Vaccination – The best way to stay healthy during the flu season is to make sure you get your flu shot at the beginning of the season. The vaccine takes about two weeks for antibodies to develop and provide protection (it is still beneficial to get your vaccination this year). Although the effectiveness of the vaccine depends on how well the strands predicted match to the strands produced, on good years the vaccine is between 70 and 90% effective.
Don’t touch your face – Your eyes, mouth and nose serve as pathways for the virus to enter. By keeping your hands away from your face you block one of the most common ways of allowing the virus to enter your body.
Wash your hands – Wash your hands thoroughly (20 to 30 seconds with hot water and soap) regularly. By keeping your hands clean you can avoid passing germs from one area to another, and keep from infecting yourself.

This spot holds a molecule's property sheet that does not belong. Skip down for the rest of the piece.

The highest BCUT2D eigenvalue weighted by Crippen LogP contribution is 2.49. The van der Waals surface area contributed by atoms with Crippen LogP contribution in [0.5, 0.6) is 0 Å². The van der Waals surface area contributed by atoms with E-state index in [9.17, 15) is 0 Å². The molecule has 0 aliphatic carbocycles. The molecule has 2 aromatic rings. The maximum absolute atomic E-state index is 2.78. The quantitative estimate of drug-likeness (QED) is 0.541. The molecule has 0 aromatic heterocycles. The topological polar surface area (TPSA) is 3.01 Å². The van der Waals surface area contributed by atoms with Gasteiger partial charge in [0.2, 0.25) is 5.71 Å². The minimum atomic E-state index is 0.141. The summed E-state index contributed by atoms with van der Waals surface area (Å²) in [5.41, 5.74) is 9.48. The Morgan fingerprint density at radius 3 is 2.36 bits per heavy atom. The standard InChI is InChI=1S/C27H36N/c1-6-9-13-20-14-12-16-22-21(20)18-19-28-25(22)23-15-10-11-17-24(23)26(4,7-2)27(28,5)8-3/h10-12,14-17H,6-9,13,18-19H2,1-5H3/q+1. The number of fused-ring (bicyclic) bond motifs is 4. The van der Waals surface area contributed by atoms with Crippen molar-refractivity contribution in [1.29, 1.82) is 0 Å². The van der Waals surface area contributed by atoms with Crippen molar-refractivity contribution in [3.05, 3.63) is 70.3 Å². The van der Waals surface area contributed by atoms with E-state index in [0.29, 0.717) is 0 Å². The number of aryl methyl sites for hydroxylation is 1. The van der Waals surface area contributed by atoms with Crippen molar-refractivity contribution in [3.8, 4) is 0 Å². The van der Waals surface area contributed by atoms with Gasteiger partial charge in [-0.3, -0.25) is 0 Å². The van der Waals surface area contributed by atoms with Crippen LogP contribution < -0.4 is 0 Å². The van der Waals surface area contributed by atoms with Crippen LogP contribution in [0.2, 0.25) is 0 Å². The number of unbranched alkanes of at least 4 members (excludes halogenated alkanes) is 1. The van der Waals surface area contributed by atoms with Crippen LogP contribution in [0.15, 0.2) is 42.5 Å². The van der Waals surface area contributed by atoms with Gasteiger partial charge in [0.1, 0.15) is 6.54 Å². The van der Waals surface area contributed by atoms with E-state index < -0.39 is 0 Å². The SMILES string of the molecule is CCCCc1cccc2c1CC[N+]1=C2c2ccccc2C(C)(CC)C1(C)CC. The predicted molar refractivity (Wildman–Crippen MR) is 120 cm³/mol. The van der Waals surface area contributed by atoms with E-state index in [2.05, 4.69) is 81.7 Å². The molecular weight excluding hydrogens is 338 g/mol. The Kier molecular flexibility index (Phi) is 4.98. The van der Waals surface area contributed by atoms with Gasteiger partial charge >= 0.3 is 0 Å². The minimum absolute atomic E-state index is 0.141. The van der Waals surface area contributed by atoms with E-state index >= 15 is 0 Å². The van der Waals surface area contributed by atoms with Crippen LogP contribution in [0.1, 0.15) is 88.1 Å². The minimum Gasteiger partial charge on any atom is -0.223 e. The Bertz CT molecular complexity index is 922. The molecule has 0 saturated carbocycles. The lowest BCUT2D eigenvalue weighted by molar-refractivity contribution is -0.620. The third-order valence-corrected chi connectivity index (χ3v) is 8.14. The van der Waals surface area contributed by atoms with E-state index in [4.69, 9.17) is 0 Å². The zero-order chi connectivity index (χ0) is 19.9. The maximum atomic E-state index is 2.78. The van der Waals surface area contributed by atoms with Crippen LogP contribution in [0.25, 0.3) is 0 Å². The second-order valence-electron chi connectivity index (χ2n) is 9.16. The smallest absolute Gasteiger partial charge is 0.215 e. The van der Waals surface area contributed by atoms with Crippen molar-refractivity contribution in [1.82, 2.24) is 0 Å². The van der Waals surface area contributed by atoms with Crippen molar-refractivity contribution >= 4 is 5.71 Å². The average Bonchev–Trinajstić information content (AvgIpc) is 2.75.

Use hand sanitizer – Sometimes you just can’t get to a sink, especially when out running errands; for these times keep a bottle of hand sanitizer on you. By using a quarter-sized amount of sanitizer and rubbing it all over your hands for 10 to 15 seconds the alcohol in the sanitizer can break down the proteins in the disease and deactivate it.
Keep your distance – When someone sneezes or coughs they spray virus packed droplets that can land up to three feet away. Although it is common practice for most, many do not cover the mouth when sneezing, so it is best to keep your distance from anyone you think may be infected.
For more information about the flu, how to prevent, and how to treat, check out FLU.GOV.
American Medical ID is having a blowout sale on the Lynx bracelet line offering each style at up to 50% off the original price.
Are you looking for a stylish ID bracelet that can withstand your daily activities without scratching? The Lynx bracelet line is the ID for you.
With 4 different styles it’s easy to find something you love.
My favorite part of these bracelets is their unique watch-like style instead of the standard chain. This gives it heft and a bold a look. All 4 of the styles are made with stainless steel allowing you to live your life like normal without worrying about scratches common with precious metal jewelry.